There is a moment in Rogue One—you’ll know it when you see it, trust me—when your heart will either do a little leap of glee, or your shoulders will slump in despair. There’s no secret that this amounts to Episode III.5, following a band of Rebels—daughter of an Imperial engineer Jyn Erso (Felicity Jones), hardened soldier Cassian (Diego Luna), blind warrior/priest Chirrut (Donnie Yen), et. al.—as they attempt to steal the schematics for the Empire’s Death Star. Those new characters get just enough back-story—including making Cassian the kind of Han Solo they’re not afraid to say Shot First—to make them functional, while also making one wish every action sequence was just Donnie Yen being a badass. But while the battles are crisply staged and beautifully shot, and there’s some great, timely material about the sacrifices required to fight tyranny—and the factions that emerge within rebellions—director Gareth Edwards and screenwriters Chris Weitz & Tony Gilroy can’t resist the most distracting kind of fan service. It is the nature of the Star Wars universe that emotional response extends beyond the borders of the story actually unfolding in front of you, but the ways this one works to make sure it’s clear that yes, this is “A Star Wars Story” end up fighting with the ways in which it could have shown its own rebel spirit.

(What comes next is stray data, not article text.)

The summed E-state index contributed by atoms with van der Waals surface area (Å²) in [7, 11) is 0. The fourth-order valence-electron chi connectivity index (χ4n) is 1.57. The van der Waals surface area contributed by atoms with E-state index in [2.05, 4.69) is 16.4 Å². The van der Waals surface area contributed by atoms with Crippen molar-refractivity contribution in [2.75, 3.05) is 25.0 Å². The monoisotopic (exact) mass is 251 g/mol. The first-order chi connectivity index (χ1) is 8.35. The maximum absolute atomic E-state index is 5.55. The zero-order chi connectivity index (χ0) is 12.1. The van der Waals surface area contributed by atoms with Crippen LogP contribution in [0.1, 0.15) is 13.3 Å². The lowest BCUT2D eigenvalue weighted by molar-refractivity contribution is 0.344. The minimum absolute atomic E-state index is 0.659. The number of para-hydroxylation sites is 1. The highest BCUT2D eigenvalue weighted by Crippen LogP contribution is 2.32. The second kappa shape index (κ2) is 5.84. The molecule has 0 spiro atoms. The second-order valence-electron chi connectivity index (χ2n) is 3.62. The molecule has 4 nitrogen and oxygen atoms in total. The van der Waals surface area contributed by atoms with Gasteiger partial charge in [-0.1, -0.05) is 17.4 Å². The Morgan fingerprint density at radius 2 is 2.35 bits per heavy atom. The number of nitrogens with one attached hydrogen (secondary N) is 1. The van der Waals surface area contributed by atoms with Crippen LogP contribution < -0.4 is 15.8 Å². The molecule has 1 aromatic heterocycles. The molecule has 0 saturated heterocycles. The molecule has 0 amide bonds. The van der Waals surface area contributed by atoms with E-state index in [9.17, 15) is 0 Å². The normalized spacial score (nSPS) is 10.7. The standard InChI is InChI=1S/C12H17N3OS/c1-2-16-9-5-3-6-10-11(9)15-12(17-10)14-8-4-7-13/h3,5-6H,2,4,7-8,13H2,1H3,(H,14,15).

Director: Gareth Edwards
Producer: Kathleen Kennedy, Allison Shearmur, Simon Emanuel, John Knoll and Jason McGatlin
Cast: Felicity Jones, Diego Luna, Alan Tudyk, Donnie Yen, Jiang Wen, Ben Mendelsohn, Forest Whitaker, Riz Ahmed, Mads Mikkelsen, Jimmy Smits, Alistair Petrie, Genevieve O'Reilly, Beau Gadsdon, Dolly Gadsdon and James Jones
Rogue One: A Star Wars Story